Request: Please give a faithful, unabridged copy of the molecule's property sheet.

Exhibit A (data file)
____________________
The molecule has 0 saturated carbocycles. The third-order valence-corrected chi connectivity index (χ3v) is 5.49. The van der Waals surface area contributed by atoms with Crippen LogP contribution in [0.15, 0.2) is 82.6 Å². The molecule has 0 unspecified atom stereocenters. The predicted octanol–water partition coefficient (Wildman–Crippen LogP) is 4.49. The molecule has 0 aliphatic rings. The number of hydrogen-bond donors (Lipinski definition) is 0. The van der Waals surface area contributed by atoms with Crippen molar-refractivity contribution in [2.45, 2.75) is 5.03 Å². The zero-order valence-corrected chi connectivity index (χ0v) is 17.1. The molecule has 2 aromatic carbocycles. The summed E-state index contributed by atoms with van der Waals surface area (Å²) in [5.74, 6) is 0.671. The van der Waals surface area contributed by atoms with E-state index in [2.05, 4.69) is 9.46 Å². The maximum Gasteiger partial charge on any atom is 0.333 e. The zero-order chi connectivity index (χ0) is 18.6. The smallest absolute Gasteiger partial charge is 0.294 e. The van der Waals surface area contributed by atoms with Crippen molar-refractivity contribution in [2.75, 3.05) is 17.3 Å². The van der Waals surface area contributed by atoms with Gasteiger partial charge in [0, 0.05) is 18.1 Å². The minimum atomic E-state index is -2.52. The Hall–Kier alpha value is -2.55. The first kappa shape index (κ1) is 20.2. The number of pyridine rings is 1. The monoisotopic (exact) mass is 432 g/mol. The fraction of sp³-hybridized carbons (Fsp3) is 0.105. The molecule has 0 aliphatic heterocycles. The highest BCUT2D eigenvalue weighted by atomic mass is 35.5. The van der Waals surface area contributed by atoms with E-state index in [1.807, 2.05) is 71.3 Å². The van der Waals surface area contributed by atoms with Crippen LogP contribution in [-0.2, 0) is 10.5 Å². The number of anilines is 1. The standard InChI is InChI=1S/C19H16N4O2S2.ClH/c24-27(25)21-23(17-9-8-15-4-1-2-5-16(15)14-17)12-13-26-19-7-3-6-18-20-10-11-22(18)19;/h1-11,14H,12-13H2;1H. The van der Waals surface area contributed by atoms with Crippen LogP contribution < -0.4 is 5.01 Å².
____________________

The molecule has 0 saturated carbocycles. The third-order valence-corrected chi connectivity index (χ3v) is 5.49. The van der Waals surface area contributed by atoms with Crippen LogP contribution in [0.15, 0.2) is 82.6 Å². The molecule has 0 unspecified atom stereocenters. The predicted octanol–water partition coefficient (Wildman–Crippen LogP) is 4.49. The molecule has 0 aliphatic rings. The number of hydrogen-bond donors (Lipinski definition) is 0. The van der Waals surface area contributed by atoms with Crippen molar-refractivity contribution in [2.45, 2.75) is 5.03 Å². The zero-order valence-corrected chi connectivity index (χ0v) is 17.1. The molecule has 2 aromatic carbocycles. The summed E-state index contributed by atoms with van der Waals surface area (Å²) in [5.74, 6) is 0.671. The van der Waals surface area contributed by atoms with E-state index in [2.05, 4.69) is 9.46 Å². The maximum Gasteiger partial charge on any atom is 0.333 e. The zero-order chi connectivity index (χ0) is 18.6. The smallest absolute Gasteiger partial charge is 0.294 e. The van der Waals surface area contributed by atoms with Crippen molar-refractivity contribution in [2.75, 3.05) is 17.3 Å². The van der Waals surface area contributed by atoms with Gasteiger partial charge in [0, 0.05) is 18.1 Å². The minimum atomic E-state index is -2.52. The Hall–Kier alpha value is -2.55. The first kappa shape index (κ1) is 20.2. The number of pyridine rings is 1. The monoisotopic (exact) mass is 432 g/mol. The fraction of sp³-hybridized carbons (Fsp3) is 0.105. The molecule has 0 aliphatic heterocycles. The highest BCUT2D eigenvalue weighted by atomic mass is 35.5. The van der Waals surface area contributed by atoms with E-state index in [1.807, 2.05) is 71.3 Å². The van der Waals surface area contributed by atoms with Crippen LogP contribution in [-0.2, 0) is 10.5 Å². The number of anilines is 1. The standard InChI is InChI=1S/C19H16N4O2S2.ClH/c24-27(25)21-23(17-9-8-15-4-1-2-5-16(15)14-17)12-13-26-19-7-3-6-18-20-10-11-22(18)19;/h1-11,14H,12-13H2;1H. The van der Waals surface area contributed by atoms with Crippen LogP contribution < -0.4 is 5.01 Å².